How can STEM programs attract, graduate more Black students?

Black students have long been underrepresented among science, technology, engineering, and math (STEM) graduates, and experts say the disparity could soon worsen. New data published by the Pew Research Center and highlighted by The Hechinger Report show that Black students earned just 7 percent of STEM bachelor’s degrees in 2018 and hold just 7 percent of jobs in fields requiring those degrees, even though more than 13 percent of the U.S. population is Black.

Those gaps, advocates say, could further widen in the coming years following COVID-19-related disruptions. According to the National Student Clearinghouse Research Center, enrollment of Black students at U.S. colleges is down more than 7 percent this semester compared with spring 2020.

Sense of belonging key to degree completion

In one study from the University of Texas at Austin and Florida International University, around one in five Black, white, and Hispanic students declared a STEM major; that rate was consistent across all three groups. Disparities emerged, however, when it came to degree completion, as 34 percent, 43 percent, and 58 percent of Black, Hispanic, and white students who had initially declared STEM majors, respectively, completed a STEM degree.

Amida Koroma, a junior at the University of Maryland, says that imposter syndrome—when a student believes they are undeserving of their accomplishments—is a central hurdle. Koroma, who recently changed her major from bioengineering to psychology, recalls wondering whether she belonged in engineering classes where she was the only Black student and peers appeared uncertain of her capabilities. “I wear a hijab, and being a Black Muslim woman, it’s like being minority on minority on minority,” she added.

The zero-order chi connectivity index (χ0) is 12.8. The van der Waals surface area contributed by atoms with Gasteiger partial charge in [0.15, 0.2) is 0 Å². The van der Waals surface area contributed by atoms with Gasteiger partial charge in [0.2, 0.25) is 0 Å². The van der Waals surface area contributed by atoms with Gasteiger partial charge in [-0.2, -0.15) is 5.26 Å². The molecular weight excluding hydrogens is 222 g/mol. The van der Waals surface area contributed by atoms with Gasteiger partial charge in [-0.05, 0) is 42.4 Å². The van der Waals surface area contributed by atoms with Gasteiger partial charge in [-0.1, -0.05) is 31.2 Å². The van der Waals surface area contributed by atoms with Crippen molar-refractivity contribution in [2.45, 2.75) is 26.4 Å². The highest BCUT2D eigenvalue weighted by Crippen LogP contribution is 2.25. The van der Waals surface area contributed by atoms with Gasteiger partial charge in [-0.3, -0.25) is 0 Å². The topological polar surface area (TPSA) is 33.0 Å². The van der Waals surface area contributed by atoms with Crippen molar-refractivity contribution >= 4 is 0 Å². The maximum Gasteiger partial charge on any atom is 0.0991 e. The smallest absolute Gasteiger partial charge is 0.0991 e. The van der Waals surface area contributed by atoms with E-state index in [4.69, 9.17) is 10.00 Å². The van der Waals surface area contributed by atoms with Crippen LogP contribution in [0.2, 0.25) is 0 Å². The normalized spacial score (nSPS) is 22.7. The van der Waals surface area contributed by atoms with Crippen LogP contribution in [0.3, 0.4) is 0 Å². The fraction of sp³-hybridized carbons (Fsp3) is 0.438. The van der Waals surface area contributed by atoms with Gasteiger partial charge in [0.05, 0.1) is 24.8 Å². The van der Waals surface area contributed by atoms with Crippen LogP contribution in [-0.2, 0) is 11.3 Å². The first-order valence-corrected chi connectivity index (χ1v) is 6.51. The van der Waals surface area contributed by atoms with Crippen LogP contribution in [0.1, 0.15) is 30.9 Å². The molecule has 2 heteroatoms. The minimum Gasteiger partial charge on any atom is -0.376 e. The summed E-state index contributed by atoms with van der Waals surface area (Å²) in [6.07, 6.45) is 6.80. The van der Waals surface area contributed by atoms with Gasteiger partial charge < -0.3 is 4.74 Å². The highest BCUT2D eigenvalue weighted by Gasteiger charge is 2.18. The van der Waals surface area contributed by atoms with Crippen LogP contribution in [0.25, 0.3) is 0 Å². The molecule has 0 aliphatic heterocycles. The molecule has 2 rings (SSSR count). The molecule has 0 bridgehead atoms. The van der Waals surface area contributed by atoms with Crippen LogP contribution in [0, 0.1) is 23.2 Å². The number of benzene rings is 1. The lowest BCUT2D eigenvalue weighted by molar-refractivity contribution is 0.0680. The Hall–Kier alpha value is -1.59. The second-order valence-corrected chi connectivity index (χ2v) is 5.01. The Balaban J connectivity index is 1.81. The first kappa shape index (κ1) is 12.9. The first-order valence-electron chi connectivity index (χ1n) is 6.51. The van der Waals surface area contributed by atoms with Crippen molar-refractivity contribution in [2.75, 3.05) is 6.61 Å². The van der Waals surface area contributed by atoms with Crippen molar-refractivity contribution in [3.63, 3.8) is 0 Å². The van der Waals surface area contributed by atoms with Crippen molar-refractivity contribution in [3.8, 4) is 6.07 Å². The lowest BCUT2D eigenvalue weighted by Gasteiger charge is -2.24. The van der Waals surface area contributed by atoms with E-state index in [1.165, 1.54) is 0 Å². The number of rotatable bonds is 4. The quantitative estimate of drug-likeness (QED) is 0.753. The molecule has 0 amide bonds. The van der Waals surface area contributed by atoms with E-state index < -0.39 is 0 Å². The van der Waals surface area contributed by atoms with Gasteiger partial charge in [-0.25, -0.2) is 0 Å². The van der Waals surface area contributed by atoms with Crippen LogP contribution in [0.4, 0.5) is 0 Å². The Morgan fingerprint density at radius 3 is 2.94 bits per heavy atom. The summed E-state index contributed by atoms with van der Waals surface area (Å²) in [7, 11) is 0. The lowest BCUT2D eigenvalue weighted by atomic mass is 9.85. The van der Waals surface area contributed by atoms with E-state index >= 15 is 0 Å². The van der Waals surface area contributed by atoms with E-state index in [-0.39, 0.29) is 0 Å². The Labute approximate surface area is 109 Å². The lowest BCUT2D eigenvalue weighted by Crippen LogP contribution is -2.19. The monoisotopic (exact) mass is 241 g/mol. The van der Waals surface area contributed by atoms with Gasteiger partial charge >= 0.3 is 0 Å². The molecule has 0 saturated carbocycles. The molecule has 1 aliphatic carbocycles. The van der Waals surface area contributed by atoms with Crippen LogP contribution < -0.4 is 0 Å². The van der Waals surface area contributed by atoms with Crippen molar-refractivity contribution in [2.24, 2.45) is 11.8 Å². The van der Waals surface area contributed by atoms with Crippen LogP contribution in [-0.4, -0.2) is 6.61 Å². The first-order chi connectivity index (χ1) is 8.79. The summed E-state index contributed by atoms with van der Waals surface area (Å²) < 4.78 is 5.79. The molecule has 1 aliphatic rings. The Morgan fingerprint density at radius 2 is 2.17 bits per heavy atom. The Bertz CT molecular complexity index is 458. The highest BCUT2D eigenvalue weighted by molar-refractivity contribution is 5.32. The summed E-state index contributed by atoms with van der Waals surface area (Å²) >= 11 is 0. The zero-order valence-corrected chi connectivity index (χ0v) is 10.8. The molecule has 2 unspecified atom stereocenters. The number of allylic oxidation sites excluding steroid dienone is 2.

Research has shown that feelings of isolation and exclusion can deter students of color from completing STEM degrees, and institutions are taking note. Some universities (including Georgetown) have launched summer bridge programs that bring underrepresented students to campus before freshman year and help prepare them for higher-level STEM courses.

Winthrop University in South Carolina pairs its summer bridge offering with financial aid, academic support, and research opportunities. Purdue University, meanwhile, credits its summer academic “boot camp” with completion gains. Students who participated in the 2013 session achieved a six-year graduation rate that was 11 percentage points higher than the overall completion rate for the College of Engineering.

The high cost of underrepresentation

Virginia Booth Womack, director of Purdue’s Minority Engineering Program, says that underrepresentation in STEM fields stifles innovation and growth. Without a diverse workforce, she says, it won’t be possible to ensure that technologies—facial recognition, for instance—work universally. “In order to reflect the needs of the entire society, you need people who can innovate in that space and represent the needs of their culture, their community and the world,” she says.

If STEM fields don’t address systemic issues that sideline scientists of color, “we are not only hurting the competitiveness of our great country on the world stage, but we collectively are losing out on great discoveries, new insights, and new technology,” says Cato Laurencin, CEO of the Connecticut Institute for Clinical and Translational Science.

How Georgetown is working to create an equitable STEM community
Georgetown’s Regents STEM Scholars Program seeks to address the critical shortage of underserved and first-generation college students who successfully complete degrees in the sciences. The program offers instruction, mentoring, and online technologies that facilitate student engagement. By providing more support, more structure, and more opportunities for these students, the program aims to create a scientific community in which all scientists feel welcomed and valued. Learn more about the Regents STEM Scholars Program.

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